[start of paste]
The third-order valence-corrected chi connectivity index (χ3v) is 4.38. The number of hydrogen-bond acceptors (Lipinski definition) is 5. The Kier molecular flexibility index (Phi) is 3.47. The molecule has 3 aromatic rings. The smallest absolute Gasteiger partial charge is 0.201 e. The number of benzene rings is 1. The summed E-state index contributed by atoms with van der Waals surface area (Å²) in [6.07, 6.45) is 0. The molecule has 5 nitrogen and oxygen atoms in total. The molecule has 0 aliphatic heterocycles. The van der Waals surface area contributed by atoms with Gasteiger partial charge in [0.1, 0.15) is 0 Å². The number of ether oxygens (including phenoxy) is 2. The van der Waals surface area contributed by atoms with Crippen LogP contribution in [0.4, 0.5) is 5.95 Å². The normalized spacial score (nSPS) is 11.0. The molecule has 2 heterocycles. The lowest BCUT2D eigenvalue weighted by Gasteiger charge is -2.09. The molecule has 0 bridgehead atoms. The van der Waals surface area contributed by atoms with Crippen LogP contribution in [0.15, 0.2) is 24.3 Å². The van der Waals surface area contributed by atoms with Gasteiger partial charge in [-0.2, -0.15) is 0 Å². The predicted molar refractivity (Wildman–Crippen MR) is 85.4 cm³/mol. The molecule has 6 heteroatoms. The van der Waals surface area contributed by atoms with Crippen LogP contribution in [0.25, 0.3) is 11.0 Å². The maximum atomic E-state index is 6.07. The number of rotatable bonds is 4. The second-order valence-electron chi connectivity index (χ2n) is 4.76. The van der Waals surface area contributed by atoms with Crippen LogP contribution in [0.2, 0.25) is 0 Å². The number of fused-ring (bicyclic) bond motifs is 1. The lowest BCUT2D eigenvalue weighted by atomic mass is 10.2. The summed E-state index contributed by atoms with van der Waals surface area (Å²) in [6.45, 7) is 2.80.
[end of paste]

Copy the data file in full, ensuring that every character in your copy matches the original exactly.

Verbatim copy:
The third-order valence-corrected chi connectivity index (χ3v) is 4.38. The number of hydrogen-bond acceptors (Lipinski definition) is 5. The Kier molecular flexibility index (Phi) is 3.47. The molecule has 3 aromatic rings. The smallest absolute Gasteiger partial charge is 0.201 e. The number of benzene rings is 1. The summed E-state index contributed by atoms with van der Waals surface area (Å²) in [6.07, 6.45) is 0. The molecule has 5 nitrogen and oxygen atoms in total. The molecule has 0 aliphatic heterocycles. The van der Waals surface area contributed by atoms with Gasteiger partial charge in [0.1, 0.15) is 0 Å². The number of ether oxygens (including phenoxy) is 2. The van der Waals surface area contributed by atoms with Crippen LogP contribution in [0.4, 0.5) is 5.95 Å². The normalized spacial score (nSPS) is 11.0. The molecule has 2 heterocycles. The lowest BCUT2D eigenvalue weighted by Gasteiger charge is -2.09. The molecule has 0 bridgehead atoms. The van der Waals surface area contributed by atoms with Crippen LogP contribution in [0.15, 0.2) is 24.3 Å². The van der Waals surface area contributed by atoms with Gasteiger partial charge in [-0.2, -0.15) is 0 Å². The predicted molar refractivity (Wildman–Crippen MR) is 85.4 cm³/mol. The molecule has 6 heteroatoms. The van der Waals surface area contributed by atoms with Crippen LogP contribution in [0.25, 0.3) is 11.0 Å². The maximum atomic E-state index is 6.07. The number of rotatable bonds is 4. The second-order valence-electron chi connectivity index (χ2n) is 4.76. The van der Waals surface area contributed by atoms with Crippen LogP contribution in [0.2, 0.25) is 0 Å². The number of fused-ring (bicyclic) bond motifs is 1. The lowest BCUT2D eigenvalue weighted by atomic mass is 10.2. The summed E-state index contributed by atoms with van der Waals surface area (Å²) in [6.45, 7) is 2.80.